“I like to mix a lot of periods in a home. It’s one of the things I feel makes a home feel real and comfortable. It’s a curated but collected feel. Not everything is one idea.
“I also believe in mixing high and low. The rattan chairs in the living room are from Ikea, but we also have some expensive pieces. When buying those, I look for pieces I can derive comfort from. For instance, a sofa is where I will make the biggest investment,” he said.
“You can find good options at every price level. I love to shop flea markets and antique stores. … In the living room there is beautiful wood-carved mirror on the mantel that I got at an antique store here in Milwaukee for $150. There are treasures to be found if you keep looking,” he added.
They also created workstations in their second bedroom, living room and dining room so they could comfortably work from home as they regularly have Zoom and FaceTime meetings.
When designing the spaces, Ngo said, they made sure they blended in with the rest of their décor.
“I don’t love home offices because they remind you of work all the time. We designed our home with tabletop workspaces that are great Zoom environments because when you are on a Zoom meeting everyone is looking at your house,” Ngo said.
“We purposely painted the second bedroom a blue that is quite dark. The contrast is good for a camera. It’s also reflective of my design style,” he added.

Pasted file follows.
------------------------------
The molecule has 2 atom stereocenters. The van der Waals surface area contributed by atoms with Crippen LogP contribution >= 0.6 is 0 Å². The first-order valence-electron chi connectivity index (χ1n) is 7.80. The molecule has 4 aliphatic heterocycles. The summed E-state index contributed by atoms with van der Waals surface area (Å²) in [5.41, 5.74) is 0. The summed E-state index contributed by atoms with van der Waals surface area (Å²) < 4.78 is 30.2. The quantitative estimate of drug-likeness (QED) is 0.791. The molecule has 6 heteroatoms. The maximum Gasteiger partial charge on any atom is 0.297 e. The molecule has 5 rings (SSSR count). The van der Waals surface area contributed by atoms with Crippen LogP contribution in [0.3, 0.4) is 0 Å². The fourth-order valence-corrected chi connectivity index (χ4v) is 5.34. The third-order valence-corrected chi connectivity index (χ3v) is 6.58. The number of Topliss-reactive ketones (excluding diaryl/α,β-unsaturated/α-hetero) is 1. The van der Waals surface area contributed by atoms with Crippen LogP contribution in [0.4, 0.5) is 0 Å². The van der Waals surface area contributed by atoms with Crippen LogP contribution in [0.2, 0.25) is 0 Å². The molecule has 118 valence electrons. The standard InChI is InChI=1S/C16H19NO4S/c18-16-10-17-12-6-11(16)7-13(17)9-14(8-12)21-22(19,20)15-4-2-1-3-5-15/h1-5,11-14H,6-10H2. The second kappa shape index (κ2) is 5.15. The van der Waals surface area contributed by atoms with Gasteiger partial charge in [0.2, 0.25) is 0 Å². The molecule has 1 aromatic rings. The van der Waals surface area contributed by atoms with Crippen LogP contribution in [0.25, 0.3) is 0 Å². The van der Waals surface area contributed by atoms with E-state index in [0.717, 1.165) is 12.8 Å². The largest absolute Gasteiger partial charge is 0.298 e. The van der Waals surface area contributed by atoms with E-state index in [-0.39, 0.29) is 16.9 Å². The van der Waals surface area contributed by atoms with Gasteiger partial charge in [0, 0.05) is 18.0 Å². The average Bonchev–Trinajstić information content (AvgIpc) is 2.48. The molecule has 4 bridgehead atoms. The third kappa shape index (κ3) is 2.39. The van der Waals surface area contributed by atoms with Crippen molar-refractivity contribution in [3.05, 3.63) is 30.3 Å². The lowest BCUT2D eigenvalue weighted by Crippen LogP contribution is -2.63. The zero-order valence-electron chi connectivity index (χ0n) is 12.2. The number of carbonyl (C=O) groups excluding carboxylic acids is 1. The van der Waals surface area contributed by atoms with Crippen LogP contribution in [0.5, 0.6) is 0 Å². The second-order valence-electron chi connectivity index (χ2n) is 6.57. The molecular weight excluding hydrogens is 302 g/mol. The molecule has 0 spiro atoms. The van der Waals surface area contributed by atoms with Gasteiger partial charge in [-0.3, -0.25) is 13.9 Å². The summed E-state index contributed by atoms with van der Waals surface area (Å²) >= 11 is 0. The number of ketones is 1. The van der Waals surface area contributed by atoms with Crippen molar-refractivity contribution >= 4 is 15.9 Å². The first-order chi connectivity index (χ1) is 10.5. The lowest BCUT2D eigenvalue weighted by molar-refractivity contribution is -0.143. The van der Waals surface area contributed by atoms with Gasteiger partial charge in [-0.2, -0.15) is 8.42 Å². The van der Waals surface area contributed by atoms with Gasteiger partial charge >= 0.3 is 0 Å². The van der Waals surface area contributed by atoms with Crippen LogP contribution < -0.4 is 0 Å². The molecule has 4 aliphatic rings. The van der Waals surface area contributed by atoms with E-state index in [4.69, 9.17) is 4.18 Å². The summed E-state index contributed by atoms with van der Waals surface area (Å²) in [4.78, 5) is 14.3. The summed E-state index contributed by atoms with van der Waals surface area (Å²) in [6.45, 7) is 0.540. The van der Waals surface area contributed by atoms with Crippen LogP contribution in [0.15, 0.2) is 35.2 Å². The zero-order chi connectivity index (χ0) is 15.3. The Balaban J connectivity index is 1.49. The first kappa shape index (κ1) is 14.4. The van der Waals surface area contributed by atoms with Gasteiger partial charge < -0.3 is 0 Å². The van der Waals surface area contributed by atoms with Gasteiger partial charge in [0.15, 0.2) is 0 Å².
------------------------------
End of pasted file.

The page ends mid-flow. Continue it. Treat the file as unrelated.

Unique lighting and artwork were also added throughout the house.
“The light in the living room is really unique. We had it custom made. It shows craftsmanship. It’s industrial, loft and vintage looking, yet it’s quite modern at the same time. We bought it in 2014 when we were living in New York,” Ngo said.
“I love unique lighting because it really brings out your personality. I looked high and low for light fixtures, and I replaced all the fixtures in the house,” he said.
Ngo said they have been collecting artwork for years, and that they continue to collect it.
“Our collection started in 1992 and has found fresh perspectives in every house we’ve moved to. One of our favorites is a piece we call the red blob.
“We got it in 2008 when we went to a charity auction in New York City the night Lehman Brothers and Bear Stearns went bankrupt. Nobody was buying anything except us. It was from artist Roxy Paine. He has a piece in the Northwest Mutual Bank garden. It was quite a buy for us, as this artist is quite famous,” he said.
“We never would have been able to afford it if it had not been for a financial crisis,” Cassanos added.
“We also love the artwork on our living room wall. John and I bought it all together over 30 years. They are all black and whites. There are pieces from every place we’ve lived, and we have bought pieces for each other. It’s a curation of our whole life together,” Ngo said.
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The couple recently talked about their home and some of their design choices.
Question: Why did you buy a duplex?
Ngo: To give us extra flexibility financially, and personally. When we lived in London it was a great comfort to know we had our wonderful tenants in the other unit to keep an eye on the place. It’s also nice to have the rental income to assist on the mortgage.